Trevor Brazile has only been riding the 2015 gelding American Greed for about a week, but he’s so used to roping behind his long-time partner and friend Lari Dee Guy that it doesn’t matter much.
Brazile and ‘Greed’ lead the American Rope Horse Futurity Association World Championship’s heading division by a full nine points with a 691.47 after three rounds, affirming what Guy knew about her horse all along: “He just wants to be good.”
The horse has lots of experience, as Guy cracked him out at The Patriot in Fort Worth this February and rode him at the the All-Girl during BFI Week and everywhere else she’s headed in between. That experience has served Brazile well during the ARHFA’s three rounds—including when he drew a runner in Round 2.
“I didn’t get scared until about halfway, and he was still running really fast,” Brazile laughed. “I was glad to be on him when something like that happened.”
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Guy bought the horse—a full brother to her great horse Tombstone, whom she sold as an NFR mount to Jake Cooper a few years ago—as a 2-year-old, and she sent him to her friend Jeb Brown in Colorado to ride, followed by Wilson Schrock, who put another year on the horse for her.
“Then Hope (Thompson) and I just went to heading on him,” Guy said. “He takes everything real serious, real personal. He really wants to please ya. He’s such a kind-hearted little horse. He wants to be your friend.”
Brazile—who had four other horses entered in the futurity including three others who are also in Friday’s short round—tried to talk Guy into showing her own horse, but she was up in San Angelo for the Roping Fiesta and really wanted him to show off her training efforts.
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“I really wanted her to show him,” Brazile said. “But I’ve ridden behind her so much, I knew if she loves one like she does him, I knew he’d feel good. He’s all but finished.”
Brazile, for his part, is getting a bit more seasoned in futurity competition after disappointing himself a bit in 2019.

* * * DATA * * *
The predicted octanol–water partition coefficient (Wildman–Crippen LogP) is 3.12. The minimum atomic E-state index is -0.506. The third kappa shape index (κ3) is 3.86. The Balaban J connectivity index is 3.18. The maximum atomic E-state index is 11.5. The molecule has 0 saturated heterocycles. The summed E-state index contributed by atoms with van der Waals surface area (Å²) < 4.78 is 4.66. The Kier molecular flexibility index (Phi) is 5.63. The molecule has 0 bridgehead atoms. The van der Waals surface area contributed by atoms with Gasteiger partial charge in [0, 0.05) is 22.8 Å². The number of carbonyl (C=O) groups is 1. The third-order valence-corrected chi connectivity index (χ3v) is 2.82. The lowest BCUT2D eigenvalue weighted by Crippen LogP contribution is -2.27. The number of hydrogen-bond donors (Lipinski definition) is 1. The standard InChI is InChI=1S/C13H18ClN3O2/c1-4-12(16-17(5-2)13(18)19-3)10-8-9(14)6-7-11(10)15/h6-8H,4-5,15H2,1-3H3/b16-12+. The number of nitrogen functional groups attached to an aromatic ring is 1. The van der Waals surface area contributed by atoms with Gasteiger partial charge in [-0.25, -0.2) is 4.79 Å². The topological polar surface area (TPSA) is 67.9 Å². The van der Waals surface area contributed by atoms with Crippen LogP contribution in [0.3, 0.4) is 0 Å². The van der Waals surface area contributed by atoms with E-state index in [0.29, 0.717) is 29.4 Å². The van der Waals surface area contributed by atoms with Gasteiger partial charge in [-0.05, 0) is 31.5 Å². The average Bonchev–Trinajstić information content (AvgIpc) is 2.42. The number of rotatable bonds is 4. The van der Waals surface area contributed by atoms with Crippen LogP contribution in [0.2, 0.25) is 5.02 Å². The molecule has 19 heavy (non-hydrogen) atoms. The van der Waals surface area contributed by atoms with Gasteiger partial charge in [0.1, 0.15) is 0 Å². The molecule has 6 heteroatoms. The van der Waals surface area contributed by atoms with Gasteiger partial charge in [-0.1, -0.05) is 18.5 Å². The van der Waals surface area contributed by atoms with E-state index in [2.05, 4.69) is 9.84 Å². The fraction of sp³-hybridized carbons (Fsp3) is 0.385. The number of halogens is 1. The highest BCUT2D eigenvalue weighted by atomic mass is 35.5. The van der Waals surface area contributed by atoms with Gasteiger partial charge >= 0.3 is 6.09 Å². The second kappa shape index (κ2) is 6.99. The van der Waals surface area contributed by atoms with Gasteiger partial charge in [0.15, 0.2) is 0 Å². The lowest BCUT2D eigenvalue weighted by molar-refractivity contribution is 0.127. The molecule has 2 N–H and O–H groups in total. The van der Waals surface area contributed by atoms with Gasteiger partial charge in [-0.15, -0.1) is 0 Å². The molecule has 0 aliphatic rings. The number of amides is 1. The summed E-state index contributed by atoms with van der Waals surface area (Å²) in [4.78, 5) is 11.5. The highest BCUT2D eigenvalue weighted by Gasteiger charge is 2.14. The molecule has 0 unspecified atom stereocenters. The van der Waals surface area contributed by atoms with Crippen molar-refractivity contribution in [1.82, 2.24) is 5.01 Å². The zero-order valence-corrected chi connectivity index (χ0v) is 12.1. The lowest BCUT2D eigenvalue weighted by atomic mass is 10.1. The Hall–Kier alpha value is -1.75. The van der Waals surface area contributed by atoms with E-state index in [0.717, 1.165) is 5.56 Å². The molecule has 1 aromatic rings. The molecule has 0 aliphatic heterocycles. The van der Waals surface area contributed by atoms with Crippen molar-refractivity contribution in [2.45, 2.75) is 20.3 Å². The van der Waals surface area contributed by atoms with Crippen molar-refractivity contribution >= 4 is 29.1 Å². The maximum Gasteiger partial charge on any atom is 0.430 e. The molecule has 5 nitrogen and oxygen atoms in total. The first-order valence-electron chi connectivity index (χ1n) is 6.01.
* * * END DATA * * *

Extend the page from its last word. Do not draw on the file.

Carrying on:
“I learned a lot last year,” Brazile said. “I tried to maybe do too much at the show each round. At a four-head competition whether you draw perfect every time or not, you’ll get a chance for the good to come out in your horse and try to stay the course more than I did last year. Things came our way, and we didn’t try to max everything out every time. If the cattle let us do it we did, otherwise just tried to put good runs together. That’s the great thing about this event—you’re not judged on one run. Whether it’s cattle or not, you can come back and make up for mistakes.”
The Starlights Gypsy horses have all proven successful for the Guy/Brazile partnership, and the duo has plenty more where this one came from. They have a 3-year-old full sister to Greed about whom they’re very excited, and paternal siblings include Hope Thompson’s Supercrome Ink, Charly Crawford’s Gypsy Sailor and Clint Summer’s PKR Starlight’s Chick.
Brazile and Greed won the first round, worth $4,000, and were second in the third round, as well, for another $3,000. He’s also coming back fourth on the 4-year-old gelding BoomBoom Firecracker he raised by FirewaterOntheRocks out of Taras First Note, a mare he and Guy rode for years, and will also rope in the short round on Rooster Jessie Tivio, a buckskin gelding by Doc O Rooster out of Hollywood Sandy Cue, and ZT Fame, a sorrel by Kiehne Firewaterfame out of Ima Big Delight.
Dakota Kirchenschlager, aboard the 4-year-old gelding X My Ich, enters the short round second in the aggregate with a score of 682.39 on three. For full scoring, check here. TRJ